As is also known, the transmitter includes a data modulation stage, one or more intermediate frequency stages, and a power amplifier. The data modulation stage converts raw data into baseband signals in accordance with a particular wireless communication standard. The one or more intermediate frequency stages mix the baseband signals with one or more local oscillations to produce RF signals. The power amplifier amplifies the RF signals prior to transmission via an antenna.
Typically, the transmitter will include one antenna for transmitting the RF signals, which are received by a single antenna, or multiple antennas, of a receiver. When the receiver includes two or more antennas, the receiver will select one of them to receive the incoming RF signals. In this instance, the wireless communication between the transmitter and receiver is a single-output-single-input (SISO) communication, even if the receiver includes multiple antennas that are used as diversity antennas (i.e., selecting one of them to receive the incoming RF signals). For SISO wireless communications, a transceiver includes one transmitter and one receiver. Currently, most wireless local area networks (WLAN) that are IEEE 802.11, 802.11a, 802.11b, or 802.11g employ SISO wireless communications.
Other types of wireless communications include single-input-multiple-output (SIMO), multiple-input-single-output (MISO), and multiple-input-multiple-output (MIMO). In a SIMO wireless communication, a single transmitter processes data into radio frequency signals that are transmitted to a receiver. The receiver includes two or more antennas and two or more receiver paths. Each of the antennas receives the RF signals and provides them to a corresponding receiver path (e.g., LNA, down conversion module, filters, and ADCs). Each of the receiver paths processes the received RF signals to produce digital signals, which are combined and then processed to recapture the transmitted data.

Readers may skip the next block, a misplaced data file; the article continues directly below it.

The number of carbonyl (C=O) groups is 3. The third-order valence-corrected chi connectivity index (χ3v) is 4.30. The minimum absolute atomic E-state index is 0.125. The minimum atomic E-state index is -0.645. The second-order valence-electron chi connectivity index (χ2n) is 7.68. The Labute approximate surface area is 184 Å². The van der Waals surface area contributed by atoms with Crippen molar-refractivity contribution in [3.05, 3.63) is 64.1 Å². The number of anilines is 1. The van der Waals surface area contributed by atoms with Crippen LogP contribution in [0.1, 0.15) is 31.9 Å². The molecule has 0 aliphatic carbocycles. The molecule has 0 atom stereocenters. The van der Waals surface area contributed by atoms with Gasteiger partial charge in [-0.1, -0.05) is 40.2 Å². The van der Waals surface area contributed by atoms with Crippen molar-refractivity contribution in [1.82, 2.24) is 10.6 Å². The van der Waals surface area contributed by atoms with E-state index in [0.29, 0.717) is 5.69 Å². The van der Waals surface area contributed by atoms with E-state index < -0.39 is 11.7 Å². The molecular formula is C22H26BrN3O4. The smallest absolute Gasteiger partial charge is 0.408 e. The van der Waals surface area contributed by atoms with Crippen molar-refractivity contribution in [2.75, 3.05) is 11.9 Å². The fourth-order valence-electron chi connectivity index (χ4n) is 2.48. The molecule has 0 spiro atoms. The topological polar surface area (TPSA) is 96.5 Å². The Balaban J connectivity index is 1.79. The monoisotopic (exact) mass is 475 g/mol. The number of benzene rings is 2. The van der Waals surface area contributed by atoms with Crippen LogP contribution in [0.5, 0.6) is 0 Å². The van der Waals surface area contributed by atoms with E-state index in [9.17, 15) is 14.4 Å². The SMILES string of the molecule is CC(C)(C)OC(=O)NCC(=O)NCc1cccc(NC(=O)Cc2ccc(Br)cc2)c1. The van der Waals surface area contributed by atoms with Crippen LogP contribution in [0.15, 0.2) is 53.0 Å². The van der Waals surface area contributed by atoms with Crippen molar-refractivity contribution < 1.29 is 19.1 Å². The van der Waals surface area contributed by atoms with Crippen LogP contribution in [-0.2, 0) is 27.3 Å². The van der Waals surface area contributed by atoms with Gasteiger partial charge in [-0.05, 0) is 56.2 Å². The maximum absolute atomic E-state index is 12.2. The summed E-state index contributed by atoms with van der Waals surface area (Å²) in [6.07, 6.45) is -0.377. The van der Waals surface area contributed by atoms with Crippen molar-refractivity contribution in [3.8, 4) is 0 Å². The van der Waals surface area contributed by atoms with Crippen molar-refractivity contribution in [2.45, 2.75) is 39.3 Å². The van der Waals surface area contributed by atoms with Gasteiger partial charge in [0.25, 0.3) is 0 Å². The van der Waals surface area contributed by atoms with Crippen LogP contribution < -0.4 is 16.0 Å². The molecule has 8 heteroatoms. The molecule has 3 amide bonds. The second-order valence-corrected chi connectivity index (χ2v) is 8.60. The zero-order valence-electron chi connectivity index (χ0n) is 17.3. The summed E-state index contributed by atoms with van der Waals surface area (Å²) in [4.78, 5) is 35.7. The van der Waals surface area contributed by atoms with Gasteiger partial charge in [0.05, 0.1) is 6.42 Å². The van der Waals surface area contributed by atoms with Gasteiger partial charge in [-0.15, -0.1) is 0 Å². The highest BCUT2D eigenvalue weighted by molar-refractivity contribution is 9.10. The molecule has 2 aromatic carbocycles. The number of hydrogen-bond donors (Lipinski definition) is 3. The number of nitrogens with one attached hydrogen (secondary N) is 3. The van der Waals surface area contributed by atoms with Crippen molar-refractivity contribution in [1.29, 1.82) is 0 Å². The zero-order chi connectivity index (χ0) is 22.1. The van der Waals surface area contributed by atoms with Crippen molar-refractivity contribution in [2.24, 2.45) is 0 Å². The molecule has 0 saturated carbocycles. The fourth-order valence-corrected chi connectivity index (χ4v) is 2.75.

For a multiple-input-single-output (MISO) wireless communication, the transmitter includes two or more transmission paths (e.g., digital to analog converter, filters, up-conversion module, and a power amplifier) that each converts a corresponding portion of baseband signals into RF signals, which are transmitted via corresponding antennas to a receiver. The receiver includes a single receiver path that receives the multiple RF signals from the transmitter. In this instance, the receiver uses beam forming to combine the multiple RF signals into one signal for processing.
For a multiple-input-multiple-output (MIMO) wireless communication, the transmitter and receiver each include multiple paths. In such a communication, the transmitter parallel processes data using a spatial and time encoding function to produce two or more streams of data. The transmitter includes multiple transmission paths to convert each stream of data into multiple RF signals. The receiver receives the multiple RF signals via multiple receiver paths that recapture the streams of data utilizing a spatial and time decoding function. The recaptured streams of data are combined and subsequently processed to recover the original data.
One problem associated with MIMO wireless communications deals with the differing power levels associated with the diverse paths. For example, within a SISO communication system, diversity antennas may be selected to improve the power level associated with the received signal. In a SISO wireless communication system, the antenna may be selected based on the received power level. Within a MIMO system using single or multiple antennas, the differing signal paths may result in differing power levels associated with the multiple received communications.